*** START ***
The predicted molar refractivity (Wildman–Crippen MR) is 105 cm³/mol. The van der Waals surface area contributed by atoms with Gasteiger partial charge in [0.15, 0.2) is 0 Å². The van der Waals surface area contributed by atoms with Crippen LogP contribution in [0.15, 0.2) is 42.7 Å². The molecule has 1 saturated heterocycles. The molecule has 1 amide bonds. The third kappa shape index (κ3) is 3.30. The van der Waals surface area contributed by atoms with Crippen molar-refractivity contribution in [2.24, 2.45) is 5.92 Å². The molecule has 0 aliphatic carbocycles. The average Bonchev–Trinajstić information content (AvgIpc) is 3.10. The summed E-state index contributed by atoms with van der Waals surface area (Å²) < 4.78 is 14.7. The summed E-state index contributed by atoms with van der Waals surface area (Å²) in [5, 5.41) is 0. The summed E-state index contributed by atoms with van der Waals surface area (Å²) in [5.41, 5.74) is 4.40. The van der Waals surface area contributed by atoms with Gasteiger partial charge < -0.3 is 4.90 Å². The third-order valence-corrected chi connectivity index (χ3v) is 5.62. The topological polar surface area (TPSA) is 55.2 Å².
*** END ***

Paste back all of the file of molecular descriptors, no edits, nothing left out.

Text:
The predicted molar refractivity (Wildman–Crippen MR) is 105 cm³/mol. The van der Waals surface area contributed by atoms with Gasteiger partial charge in [0.15, 0.2) is 0 Å². The van der Waals surface area contributed by atoms with Crippen LogP contribution in [0.15, 0.2) is 42.7 Å². The molecule has 1 saturated heterocycles. The molecule has 1 amide bonds. The third kappa shape index (κ3) is 3.30. The van der Waals surface area contributed by atoms with Crippen molar-refractivity contribution in [2.24, 2.45) is 5.92 Å². The molecule has 0 aliphatic carbocycles. The average Bonchev–Trinajstić information content (AvgIpc) is 3.10. The summed E-state index contributed by atoms with van der Waals surface area (Å²) < 4.78 is 14.7. The summed E-state index contributed by atoms with van der Waals surface area (Å²) in [5, 5.41) is 0. The summed E-state index contributed by atoms with van der Waals surface area (Å²) in [5.41, 5.74) is 4.40. The van der Waals surface area contributed by atoms with Gasteiger partial charge < -0.3 is 4.90 Å². The third-order valence-corrected chi connectivity index (χ3v) is 5.62. The topological polar surface area (TPSA) is 55.2 Å².